During such unprecedented times, there creeps in our minds some room for self-doubt. As days pass, idly, procrastination, boredom starts to accompany us, along with which one starts to doubt oneself, their capabilities, work ethic or evaluate the decisions we made in the past.
People start to question whether they are “good enough” or if they “deserve” a certain consequence of an action. This is known as self-doubt. It usually occurs when there is a lack of confidence or being unable to react, think or feel in a way we need to.
Self-doubt often triggers anxiety and as a defence mechanism would lead a person to overthink, except for helping them, it makes them even more anxious.
That is the time, one often questions: Why does everyone else seem to be doing good when I am not?
Certain levels of self-doubt are healthy, to grow as a person, to grow out of our comfort zones. It gives one a better understanding to improve oneself and reflect on our behaviours. I wouldn’t call it self-doubt but give it another name – ‘Self-reflection’
In a world that worships the exceptional and puts the “hardworking” on a pedestal, it is normal for self-doubt to creep in…
Self-doubt becomes unhealthy when a person begins to fixate on all the negative aspects of behaviours which leads to the person obstructing their own path to a healthy mental life.
People start believing that they do not deserve the things they have or that they will never succeed in life or that they are not worthy of being loved. Unhealthy self-doubt consumes and eats away at self-esteem, self-worth and self-efficacy. You need to understand how self-doubt can manifest in order to be able to change that unhelpful voice in your head.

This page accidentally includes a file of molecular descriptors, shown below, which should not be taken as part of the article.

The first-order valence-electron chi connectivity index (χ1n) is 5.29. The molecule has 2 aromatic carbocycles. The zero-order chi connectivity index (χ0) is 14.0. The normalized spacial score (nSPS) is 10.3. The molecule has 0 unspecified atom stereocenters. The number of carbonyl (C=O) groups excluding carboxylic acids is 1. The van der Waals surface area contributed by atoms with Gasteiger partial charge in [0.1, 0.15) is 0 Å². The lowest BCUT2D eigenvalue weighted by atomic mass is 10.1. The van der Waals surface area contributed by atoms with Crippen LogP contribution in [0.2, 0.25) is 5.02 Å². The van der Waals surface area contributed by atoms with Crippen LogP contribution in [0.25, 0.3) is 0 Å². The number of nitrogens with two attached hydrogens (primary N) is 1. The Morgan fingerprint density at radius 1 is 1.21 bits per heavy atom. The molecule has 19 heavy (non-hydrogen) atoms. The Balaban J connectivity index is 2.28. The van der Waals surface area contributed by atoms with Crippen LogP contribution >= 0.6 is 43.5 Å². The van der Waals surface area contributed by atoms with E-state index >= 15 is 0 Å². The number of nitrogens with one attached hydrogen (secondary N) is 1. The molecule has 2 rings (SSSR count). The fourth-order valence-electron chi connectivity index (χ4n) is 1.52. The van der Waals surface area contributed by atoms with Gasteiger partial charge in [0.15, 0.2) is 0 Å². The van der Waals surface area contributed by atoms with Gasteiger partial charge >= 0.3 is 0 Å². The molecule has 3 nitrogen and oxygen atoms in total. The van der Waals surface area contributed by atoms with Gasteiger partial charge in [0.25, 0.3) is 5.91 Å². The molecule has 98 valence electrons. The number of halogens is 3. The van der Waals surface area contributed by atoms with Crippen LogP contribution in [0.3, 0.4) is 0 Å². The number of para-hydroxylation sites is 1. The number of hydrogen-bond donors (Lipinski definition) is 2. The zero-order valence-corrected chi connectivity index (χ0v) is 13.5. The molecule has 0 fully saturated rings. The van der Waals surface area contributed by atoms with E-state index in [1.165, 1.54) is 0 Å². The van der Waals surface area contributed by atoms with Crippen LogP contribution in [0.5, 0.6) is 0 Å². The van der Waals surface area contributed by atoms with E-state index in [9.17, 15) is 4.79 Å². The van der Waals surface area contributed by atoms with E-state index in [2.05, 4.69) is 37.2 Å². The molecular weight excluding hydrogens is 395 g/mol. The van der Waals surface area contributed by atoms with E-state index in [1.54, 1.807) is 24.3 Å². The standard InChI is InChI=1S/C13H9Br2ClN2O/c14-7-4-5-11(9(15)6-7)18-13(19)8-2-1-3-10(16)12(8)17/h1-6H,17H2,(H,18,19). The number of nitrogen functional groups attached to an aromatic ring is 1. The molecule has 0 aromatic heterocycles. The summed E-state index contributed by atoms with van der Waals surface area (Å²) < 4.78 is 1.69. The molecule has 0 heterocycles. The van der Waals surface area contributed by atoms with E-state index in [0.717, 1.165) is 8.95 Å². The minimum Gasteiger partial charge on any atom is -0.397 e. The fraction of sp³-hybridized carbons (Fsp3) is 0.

THE INNER CRITIC
Self-doubters often use psychological mechanisms and perpetuate their unhealthy attitudes towards themselves. Many people believe that it facilitates growth, however, it can become detrimental if it turns from self-reflection to self-doubt.
- THE SELF-FULFILLING PROPHECY
Our neural pathways form grooves influenced by the way we speak of ourselves. For example, if someone kept calling themselves a loser or said that they were no good, these thoughts are then ingrained in their psyche and become true. The words “I can’t” establish a self-fulfilling prophecy as people are convinced that they cannot and hence, hardly put any effort, leading to more disappointment, reinforcing their own negative beliefs, repeating the cycle. YOU CAN CHANGE this by writing down your thoughts and having specific affirmations to change each one. Now, every time you catch yourself having that ‘negative’ thought, you need to say the affirmation. Repetition of this positive affirmation will change the neural pathways and over time, change the belief. You will also notice that as you keep practising this skill, the number of negative thoughts you have about yourself will reduce.
- SELF SABOTAGING
What exactly is self-sabotaging? It is a defence mechanism of shifting blame away from us to something outside or other than our own effort. We do this to reinforce the notion that the situation has failed because it is outside our control. For instance, if a person has the thought that they will fail a test, it will demotivate them to study. It is the fear of failure that is deep-rooted in our minds, if the cycle continues for too long, it will in time lead ourselves to believe that we are unsuccessful, incapable of getting anything done and as a result, the amount of effort we put in will decrease and lead to failure. The beliefs we have about ourselves often manifest into actions and we often don’t take the appropriate actions to protect our beliefs.